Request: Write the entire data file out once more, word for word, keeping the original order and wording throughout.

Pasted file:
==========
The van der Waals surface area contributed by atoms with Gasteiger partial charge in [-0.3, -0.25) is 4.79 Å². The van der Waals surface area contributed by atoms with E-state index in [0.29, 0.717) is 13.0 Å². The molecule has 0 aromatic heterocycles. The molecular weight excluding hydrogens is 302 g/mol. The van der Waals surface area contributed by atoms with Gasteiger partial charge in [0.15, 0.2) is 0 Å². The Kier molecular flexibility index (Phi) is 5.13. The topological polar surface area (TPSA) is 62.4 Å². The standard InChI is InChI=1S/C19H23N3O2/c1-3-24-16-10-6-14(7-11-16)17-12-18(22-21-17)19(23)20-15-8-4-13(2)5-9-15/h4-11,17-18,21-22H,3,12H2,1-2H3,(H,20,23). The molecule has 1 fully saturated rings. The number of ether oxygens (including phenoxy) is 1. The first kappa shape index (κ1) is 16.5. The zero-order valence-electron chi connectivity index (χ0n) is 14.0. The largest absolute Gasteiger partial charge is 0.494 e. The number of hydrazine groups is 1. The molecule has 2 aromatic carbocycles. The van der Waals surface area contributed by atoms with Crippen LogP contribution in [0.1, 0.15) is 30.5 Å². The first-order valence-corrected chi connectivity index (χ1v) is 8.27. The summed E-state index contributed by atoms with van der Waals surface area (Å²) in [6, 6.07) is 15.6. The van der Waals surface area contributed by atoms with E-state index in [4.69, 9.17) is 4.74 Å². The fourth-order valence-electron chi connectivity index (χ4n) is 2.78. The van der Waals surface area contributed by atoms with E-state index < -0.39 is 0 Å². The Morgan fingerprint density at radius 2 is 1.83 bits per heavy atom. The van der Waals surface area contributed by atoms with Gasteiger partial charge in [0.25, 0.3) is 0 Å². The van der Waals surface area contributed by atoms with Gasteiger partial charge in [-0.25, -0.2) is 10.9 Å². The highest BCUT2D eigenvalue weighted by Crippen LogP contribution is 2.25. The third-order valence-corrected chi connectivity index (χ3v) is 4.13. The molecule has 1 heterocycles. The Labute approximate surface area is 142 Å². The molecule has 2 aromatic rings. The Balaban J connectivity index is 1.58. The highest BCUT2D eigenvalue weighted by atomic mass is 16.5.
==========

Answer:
The van der Waals surface area contributed by atoms with Gasteiger partial charge in [-0.3, -0.25) is 4.79 Å². The van der Waals surface area contributed by atoms with E-state index in [0.29, 0.717) is 13.0 Å². The molecule has 0 aromatic heterocycles. The molecular weight excluding hydrogens is 302 g/mol. The van der Waals surface area contributed by atoms with Gasteiger partial charge in [0.15, 0.2) is 0 Å². The Kier molecular flexibility index (Phi) is 5.13. The topological polar surface area (TPSA) is 62.4 Å². The standard InChI is InChI=1S/C19H23N3O2/c1-3-24-16-10-6-14(7-11-16)17-12-18(22-21-17)19(23)20-15-8-4-13(2)5-9-15/h4-11,17-18,21-22H,3,12H2,1-2H3,(H,20,23). The molecule has 1 fully saturated rings. The number of ether oxygens (including phenoxy) is 1. The first kappa shape index (κ1) is 16.5. The zero-order valence-electron chi connectivity index (χ0n) is 14.0. The largest absolute Gasteiger partial charge is 0.494 e. The number of hydrazine groups is 1. The molecule has 2 aromatic carbocycles. The van der Waals surface area contributed by atoms with Crippen LogP contribution in [0.1, 0.15) is 30.5 Å². The first-order valence-corrected chi connectivity index (χ1v) is 8.27. The summed E-state index contributed by atoms with van der Waals surface area (Å²) in [6, 6.07) is 15.6. The van der Waals surface area contributed by atoms with E-state index in [4.69, 9.17) is 4.74 Å². The fourth-order valence-electron chi connectivity index (χ4n) is 2.78. The van der Waals surface area contributed by atoms with E-state index < -0.39 is 0 Å². The Morgan fingerprint density at radius 2 is 1.83 bits per heavy atom. The van der Waals surface area contributed by atoms with Gasteiger partial charge in [0.25, 0.3) is 0 Å². The van der Waals surface area contributed by atoms with Gasteiger partial charge in [-0.25, -0.2) is 10.9 Å². The highest BCUT2D eigenvalue weighted by Crippen LogP contribution is 2.25. The third-order valence-corrected chi connectivity index (χ3v) is 4.13. The molecule has 1 heterocycles. The Labute approximate surface area is 142 Å². The molecule has 2 aromatic rings. The Balaban J connectivity index is 1.58. The highest BCUT2D eigenvalue weighted by atomic mass is 16.5.